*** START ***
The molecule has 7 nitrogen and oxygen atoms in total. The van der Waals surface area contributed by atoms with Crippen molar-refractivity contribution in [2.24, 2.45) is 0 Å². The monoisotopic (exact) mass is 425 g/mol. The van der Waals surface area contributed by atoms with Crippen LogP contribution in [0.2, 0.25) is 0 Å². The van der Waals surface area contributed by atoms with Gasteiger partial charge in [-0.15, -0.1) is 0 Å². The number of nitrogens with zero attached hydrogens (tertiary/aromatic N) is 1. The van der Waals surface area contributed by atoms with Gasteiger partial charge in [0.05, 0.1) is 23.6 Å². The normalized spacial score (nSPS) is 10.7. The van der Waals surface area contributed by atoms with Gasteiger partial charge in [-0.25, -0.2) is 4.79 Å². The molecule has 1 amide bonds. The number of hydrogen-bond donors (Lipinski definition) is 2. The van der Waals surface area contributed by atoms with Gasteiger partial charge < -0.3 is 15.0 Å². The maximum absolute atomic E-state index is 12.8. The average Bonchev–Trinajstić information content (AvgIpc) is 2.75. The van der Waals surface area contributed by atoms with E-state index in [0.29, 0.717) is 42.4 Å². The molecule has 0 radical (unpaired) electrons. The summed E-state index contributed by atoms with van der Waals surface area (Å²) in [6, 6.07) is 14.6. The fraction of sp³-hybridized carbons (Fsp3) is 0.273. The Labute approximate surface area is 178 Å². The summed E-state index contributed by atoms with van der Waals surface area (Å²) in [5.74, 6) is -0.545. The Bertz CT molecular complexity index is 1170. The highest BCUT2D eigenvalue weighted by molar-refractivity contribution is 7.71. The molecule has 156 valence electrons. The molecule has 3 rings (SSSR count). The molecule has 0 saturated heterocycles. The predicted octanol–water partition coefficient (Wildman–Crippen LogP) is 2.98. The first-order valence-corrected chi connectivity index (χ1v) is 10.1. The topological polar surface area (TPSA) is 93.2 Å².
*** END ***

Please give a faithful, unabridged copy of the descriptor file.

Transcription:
The molecule has 7 nitrogen and oxygen atoms in total. The van der Waals surface area contributed by atoms with Crippen molar-refractivity contribution in [2.24, 2.45) is 0 Å². The monoisotopic (exact) mass is 425 g/mol. The van der Waals surface area contributed by atoms with Crippen LogP contribution in [0.2, 0.25) is 0 Å². The van der Waals surface area contributed by atoms with Gasteiger partial charge in [-0.15, -0.1) is 0 Å². The number of nitrogens with zero attached hydrogens (tertiary/aromatic N) is 1. The van der Waals surface area contributed by atoms with Gasteiger partial charge in [0.05, 0.1) is 23.6 Å². The normalized spacial score (nSPS) is 10.7. The van der Waals surface area contributed by atoms with Gasteiger partial charge in [-0.25, -0.2) is 4.79 Å². The molecule has 1 amide bonds. The number of hydrogen-bond donors (Lipinski definition) is 2. The van der Waals surface area contributed by atoms with Gasteiger partial charge < -0.3 is 15.0 Å². The maximum absolute atomic E-state index is 12.8. The average Bonchev–Trinajstić information content (AvgIpc) is 2.75. The van der Waals surface area contributed by atoms with E-state index in [0.29, 0.717) is 42.4 Å². The molecule has 0 radical (unpaired) electrons. The summed E-state index contributed by atoms with van der Waals surface area (Å²) in [6, 6.07) is 14.6. The fraction of sp³-hybridized carbons (Fsp3) is 0.273. The Labute approximate surface area is 178 Å². The summed E-state index contributed by atoms with van der Waals surface area (Å²) in [5.74, 6) is -0.545. The Bertz CT molecular complexity index is 1170. The highest BCUT2D eigenvalue weighted by molar-refractivity contribution is 7.71. The molecule has 156 valence electrons. The molecule has 3 rings (SSSR count). The molecule has 0 saturated heterocycles. The predicted octanol–water partition coefficient (Wildman–Crippen LogP) is 2.98. The first-order valence-corrected chi connectivity index (χ1v) is 10.1. The topological polar surface area (TPSA) is 93.2 Å².